Joshua Sheats' 7 stages of financial independence

Kathryn Nielson  ·  Jun 27, 2018

Financial independence, according to Joshua Sheats of the Radical Personal Finance podcast, is not a one-and-done thing. It’s ongoing.

“The financial services industry has sold the American public a bill of goods that’s basically saying that until you have millions of dollars in the bank you’re not going to be financially independent,” Joshua says. “That is not true.”

The following seven stages form the basis of his philosophy on financial independence, and each one, he argues, is valuable and an achievement because it represents a degree of that independence:

1. Financial Solvency: We all start at financial dependence, the stage where we are dependent on other people or charitable donations. Financial solvency is the first stage after that: “Being able to support yourself on your own income without the aid of others and being current on all of your bills. This is the stage where parents are often teaching their 18-year-old children how to be financially dependent on themselves.”

2. Financial Stability: Next, build a buffer. For the Dave Ramsey followers, that means creating an emergency fund. The purpose of this stage is to “insulate yourself financially from always being dependent on other people or other systems,” Joshua says.

He recommends a savings of $10,000 that is available and accessible. He believes that amount of money can make a huge difference in a person’s life. It’s the difference between leaving a job you dislike and taking one better suited to you; the difference between leaving the state you’re in for one you prefer.

“In the U.S. about two thirds of the population, given 24 hours, could not put their hands on $1,000 without borrowing it,” says Joshua. “If we can just help people from having zero dollars accessible to them to $10,000 accessible, that would dramatically transform most people’s lives.”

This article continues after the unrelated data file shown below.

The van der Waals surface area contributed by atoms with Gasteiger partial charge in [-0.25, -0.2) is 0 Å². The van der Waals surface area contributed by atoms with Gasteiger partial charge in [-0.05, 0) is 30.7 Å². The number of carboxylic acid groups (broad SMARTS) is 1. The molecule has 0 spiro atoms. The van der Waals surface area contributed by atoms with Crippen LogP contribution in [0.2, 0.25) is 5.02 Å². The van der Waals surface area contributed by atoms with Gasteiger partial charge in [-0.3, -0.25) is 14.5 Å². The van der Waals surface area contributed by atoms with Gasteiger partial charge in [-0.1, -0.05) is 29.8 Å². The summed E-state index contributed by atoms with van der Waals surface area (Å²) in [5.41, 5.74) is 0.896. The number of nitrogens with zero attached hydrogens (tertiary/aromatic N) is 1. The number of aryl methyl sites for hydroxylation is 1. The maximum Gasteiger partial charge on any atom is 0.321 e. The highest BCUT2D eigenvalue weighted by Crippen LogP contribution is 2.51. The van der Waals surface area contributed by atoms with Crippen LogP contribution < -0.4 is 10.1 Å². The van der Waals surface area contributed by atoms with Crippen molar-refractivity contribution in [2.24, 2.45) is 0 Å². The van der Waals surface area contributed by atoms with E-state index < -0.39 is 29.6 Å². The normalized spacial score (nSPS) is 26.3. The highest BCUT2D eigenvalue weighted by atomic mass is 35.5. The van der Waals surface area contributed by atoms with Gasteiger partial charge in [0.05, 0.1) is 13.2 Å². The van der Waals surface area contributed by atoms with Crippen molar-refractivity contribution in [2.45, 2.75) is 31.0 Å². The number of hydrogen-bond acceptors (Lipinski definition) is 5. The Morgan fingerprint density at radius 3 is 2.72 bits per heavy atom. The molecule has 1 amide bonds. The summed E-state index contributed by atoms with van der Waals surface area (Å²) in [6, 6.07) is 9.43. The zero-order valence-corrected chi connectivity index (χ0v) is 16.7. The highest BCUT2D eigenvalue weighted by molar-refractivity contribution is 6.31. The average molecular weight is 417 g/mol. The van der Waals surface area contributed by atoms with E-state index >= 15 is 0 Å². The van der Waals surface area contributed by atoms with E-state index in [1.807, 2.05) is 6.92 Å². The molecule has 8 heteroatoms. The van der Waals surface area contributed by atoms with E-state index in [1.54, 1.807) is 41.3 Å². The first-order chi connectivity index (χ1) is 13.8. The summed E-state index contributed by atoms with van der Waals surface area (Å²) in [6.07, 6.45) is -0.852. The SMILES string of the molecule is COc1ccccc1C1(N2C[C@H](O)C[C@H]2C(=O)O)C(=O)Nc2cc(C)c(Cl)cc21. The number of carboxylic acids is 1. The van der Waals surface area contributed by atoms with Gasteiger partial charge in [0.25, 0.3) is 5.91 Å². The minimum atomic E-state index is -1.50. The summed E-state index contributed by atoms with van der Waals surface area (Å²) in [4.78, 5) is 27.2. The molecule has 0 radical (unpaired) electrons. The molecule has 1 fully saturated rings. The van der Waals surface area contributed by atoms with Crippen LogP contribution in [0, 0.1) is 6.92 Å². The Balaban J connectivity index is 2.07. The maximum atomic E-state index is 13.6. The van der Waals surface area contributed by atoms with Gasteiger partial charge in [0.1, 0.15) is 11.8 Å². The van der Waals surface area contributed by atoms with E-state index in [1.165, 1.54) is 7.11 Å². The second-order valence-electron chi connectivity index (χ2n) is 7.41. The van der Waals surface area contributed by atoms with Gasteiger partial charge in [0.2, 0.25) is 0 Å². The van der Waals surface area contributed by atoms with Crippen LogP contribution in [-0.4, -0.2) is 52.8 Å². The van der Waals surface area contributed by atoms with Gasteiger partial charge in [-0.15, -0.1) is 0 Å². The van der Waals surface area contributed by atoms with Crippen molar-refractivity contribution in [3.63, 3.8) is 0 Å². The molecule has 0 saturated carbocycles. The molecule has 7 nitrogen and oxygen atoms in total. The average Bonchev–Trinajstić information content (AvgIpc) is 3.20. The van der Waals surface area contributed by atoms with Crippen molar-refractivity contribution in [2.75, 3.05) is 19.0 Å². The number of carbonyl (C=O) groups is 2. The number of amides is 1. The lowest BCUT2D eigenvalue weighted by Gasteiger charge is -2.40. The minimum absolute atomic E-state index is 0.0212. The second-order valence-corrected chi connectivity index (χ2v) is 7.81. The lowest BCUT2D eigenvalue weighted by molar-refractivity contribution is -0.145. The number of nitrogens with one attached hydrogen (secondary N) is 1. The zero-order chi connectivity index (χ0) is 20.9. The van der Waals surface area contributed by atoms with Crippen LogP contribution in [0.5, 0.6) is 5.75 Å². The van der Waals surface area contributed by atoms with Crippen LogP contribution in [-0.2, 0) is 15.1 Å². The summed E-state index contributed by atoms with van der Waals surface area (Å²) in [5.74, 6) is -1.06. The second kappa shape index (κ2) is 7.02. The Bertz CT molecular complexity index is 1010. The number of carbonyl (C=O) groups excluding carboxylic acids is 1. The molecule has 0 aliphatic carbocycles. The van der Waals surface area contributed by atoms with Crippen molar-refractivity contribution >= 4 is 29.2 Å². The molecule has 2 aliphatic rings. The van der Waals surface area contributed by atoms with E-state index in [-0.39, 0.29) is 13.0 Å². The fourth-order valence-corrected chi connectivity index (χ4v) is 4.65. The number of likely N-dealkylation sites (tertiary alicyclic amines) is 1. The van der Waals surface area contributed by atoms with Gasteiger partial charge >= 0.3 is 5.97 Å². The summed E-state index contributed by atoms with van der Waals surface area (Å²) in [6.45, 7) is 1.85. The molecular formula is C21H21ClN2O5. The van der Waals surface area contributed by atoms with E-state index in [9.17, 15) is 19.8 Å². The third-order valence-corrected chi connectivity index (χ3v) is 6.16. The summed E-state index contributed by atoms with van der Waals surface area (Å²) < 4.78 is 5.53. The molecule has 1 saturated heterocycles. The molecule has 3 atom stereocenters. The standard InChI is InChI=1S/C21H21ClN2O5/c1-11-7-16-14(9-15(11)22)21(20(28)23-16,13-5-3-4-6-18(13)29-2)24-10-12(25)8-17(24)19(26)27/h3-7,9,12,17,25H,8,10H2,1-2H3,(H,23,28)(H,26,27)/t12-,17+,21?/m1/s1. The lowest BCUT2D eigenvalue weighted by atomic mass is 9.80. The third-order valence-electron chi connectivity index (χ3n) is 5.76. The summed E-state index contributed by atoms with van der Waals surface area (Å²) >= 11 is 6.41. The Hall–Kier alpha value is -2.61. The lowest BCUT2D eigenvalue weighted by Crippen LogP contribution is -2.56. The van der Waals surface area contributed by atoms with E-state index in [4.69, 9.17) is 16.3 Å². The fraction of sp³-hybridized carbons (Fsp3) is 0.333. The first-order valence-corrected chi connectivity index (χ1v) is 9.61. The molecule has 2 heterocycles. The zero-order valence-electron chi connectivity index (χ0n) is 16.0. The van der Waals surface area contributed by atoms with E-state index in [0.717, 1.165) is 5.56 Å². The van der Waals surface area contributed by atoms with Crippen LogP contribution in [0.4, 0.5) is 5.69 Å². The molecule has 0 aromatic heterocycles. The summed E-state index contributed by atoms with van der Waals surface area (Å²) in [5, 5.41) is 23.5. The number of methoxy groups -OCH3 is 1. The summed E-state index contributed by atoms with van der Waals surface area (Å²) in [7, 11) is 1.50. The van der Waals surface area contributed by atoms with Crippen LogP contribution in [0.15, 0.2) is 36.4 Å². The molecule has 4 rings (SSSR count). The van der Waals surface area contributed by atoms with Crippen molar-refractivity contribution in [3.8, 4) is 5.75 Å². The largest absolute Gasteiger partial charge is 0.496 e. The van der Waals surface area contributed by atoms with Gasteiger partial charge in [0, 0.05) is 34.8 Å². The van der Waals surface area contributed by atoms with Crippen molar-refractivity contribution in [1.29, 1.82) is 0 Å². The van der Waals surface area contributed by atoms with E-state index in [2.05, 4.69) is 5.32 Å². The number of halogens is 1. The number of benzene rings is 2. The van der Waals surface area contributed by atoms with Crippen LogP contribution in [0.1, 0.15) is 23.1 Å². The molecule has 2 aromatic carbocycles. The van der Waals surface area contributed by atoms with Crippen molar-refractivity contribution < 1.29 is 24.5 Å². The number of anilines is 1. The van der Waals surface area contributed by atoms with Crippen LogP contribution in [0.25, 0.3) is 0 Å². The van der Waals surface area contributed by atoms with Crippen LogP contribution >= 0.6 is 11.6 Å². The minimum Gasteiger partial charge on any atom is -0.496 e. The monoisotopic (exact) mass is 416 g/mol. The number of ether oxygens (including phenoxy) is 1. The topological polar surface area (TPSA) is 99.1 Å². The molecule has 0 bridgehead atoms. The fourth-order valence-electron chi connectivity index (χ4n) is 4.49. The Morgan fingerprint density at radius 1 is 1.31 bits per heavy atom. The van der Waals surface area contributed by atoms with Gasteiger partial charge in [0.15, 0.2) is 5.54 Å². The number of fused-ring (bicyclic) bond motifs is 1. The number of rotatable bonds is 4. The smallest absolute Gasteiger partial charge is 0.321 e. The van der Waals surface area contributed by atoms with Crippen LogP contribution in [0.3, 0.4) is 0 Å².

3. Debt Freedom: Do whatever you need to pay off your debts. Freedom from debt coupled with financial stability puts you in a completely different place. “There’s no life decision that can’t be made” in that situation, Joshua says.

4. Financial Security: At this stage, you can cover your basic needs with investments. The biggest mistake people make with retirement planning is starting with an ideal that isn’t realistic, according to Joshua. For example, if you need $5,000 a month to live on after you retire, but you want to live on $8,000, the financial advisor runs the numbers and figures out you’ll need $2.7 million available by the time you retire. Because the number is so high, we end up doing nothing and saving nothing.

“I say take it in small stages,” Joshua says. “Look at your basic expenses, not your ideal life, and see if you can find a way to cover those basic needs with investments.”

5. Financial Independence: Now your investments can cover your current lifestyle expenses. You can now choose whether to work. “The key at this stage is simply to know that it’s up to you,” Joshua says.

6. Financial Freedom: You can start considering goals beyond the lifestyle you’re living such as purchases or experiences you may want or even philanthropic goals. “The important thing is to clarify these goals and fund them with your investment income,” Joshua says. “At that point in time, you’re truly financially free in every sense of the word.”

7. Financial Abundance: Joshua says that not only is this the most challenging stage of the financial journey, it’s also the most important one. “You’ve accumulated wealth beyond the amount needed to fund your own lifestyle expenses with a comfortable margin of safety,” he says. “Now you have to decide how to responsibly manage the surplus.”

Read why Joshua Sheats joined Samaritan Ministries.